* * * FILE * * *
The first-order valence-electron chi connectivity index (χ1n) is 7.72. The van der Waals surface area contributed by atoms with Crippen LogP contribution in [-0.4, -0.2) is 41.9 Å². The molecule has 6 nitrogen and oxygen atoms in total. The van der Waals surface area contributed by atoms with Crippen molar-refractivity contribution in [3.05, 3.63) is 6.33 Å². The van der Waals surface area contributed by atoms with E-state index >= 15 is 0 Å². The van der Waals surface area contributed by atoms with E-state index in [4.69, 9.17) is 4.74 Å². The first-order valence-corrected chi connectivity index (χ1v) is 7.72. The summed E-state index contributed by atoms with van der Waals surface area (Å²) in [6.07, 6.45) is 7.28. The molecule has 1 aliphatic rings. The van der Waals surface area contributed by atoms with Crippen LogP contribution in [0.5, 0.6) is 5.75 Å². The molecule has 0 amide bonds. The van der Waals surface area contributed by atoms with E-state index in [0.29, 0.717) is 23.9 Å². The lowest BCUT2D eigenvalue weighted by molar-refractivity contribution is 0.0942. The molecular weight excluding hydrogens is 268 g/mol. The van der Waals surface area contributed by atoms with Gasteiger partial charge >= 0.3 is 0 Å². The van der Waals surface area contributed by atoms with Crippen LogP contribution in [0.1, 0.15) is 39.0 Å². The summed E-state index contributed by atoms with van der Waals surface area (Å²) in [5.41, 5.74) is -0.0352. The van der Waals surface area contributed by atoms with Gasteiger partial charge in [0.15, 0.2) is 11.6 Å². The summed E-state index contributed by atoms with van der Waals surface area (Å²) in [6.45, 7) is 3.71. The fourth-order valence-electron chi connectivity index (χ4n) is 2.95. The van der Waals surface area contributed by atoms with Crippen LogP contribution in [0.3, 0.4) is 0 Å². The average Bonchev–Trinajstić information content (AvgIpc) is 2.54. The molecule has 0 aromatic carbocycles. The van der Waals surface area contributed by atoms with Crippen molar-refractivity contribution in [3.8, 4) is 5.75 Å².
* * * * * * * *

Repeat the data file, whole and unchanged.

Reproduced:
The first-order valence-electron chi connectivity index (χ1n) is 7.72. The van der Waals surface area contributed by atoms with Crippen LogP contribution in [-0.4, -0.2) is 41.9 Å². The molecule has 6 nitrogen and oxygen atoms in total. The van der Waals surface area contributed by atoms with Crippen molar-refractivity contribution in [3.05, 3.63) is 6.33 Å². The van der Waals surface area contributed by atoms with E-state index >= 15 is 0 Å². The van der Waals surface area contributed by atoms with E-state index in [4.69, 9.17) is 4.74 Å². The first-order valence-corrected chi connectivity index (χ1v) is 7.72. The summed E-state index contributed by atoms with van der Waals surface area (Å²) in [6.07, 6.45) is 7.28. The molecule has 1 aliphatic rings. The van der Waals surface area contributed by atoms with Crippen LogP contribution in [0.5, 0.6) is 5.75 Å². The molecule has 0 amide bonds. The van der Waals surface area contributed by atoms with E-state index in [0.29, 0.717) is 23.9 Å². The lowest BCUT2D eigenvalue weighted by molar-refractivity contribution is 0.0942. The molecular weight excluding hydrogens is 268 g/mol. The van der Waals surface area contributed by atoms with Gasteiger partial charge >= 0.3 is 0 Å². The van der Waals surface area contributed by atoms with Crippen LogP contribution in [0.1, 0.15) is 39.0 Å². The summed E-state index contributed by atoms with van der Waals surface area (Å²) in [5.41, 5.74) is -0.0352. The van der Waals surface area contributed by atoms with Gasteiger partial charge in [0.15, 0.2) is 11.6 Å². The summed E-state index contributed by atoms with van der Waals surface area (Å²) in [6.45, 7) is 3.71. The fourth-order valence-electron chi connectivity index (χ4n) is 2.95. The van der Waals surface area contributed by atoms with Crippen LogP contribution in [0.3, 0.4) is 0 Å². The average Bonchev–Trinajstić information content (AvgIpc) is 2.54. The molecule has 0 aromatic carbocycles. The van der Waals surface area contributed by atoms with Crippen molar-refractivity contribution in [3.8, 4) is 5.75 Å².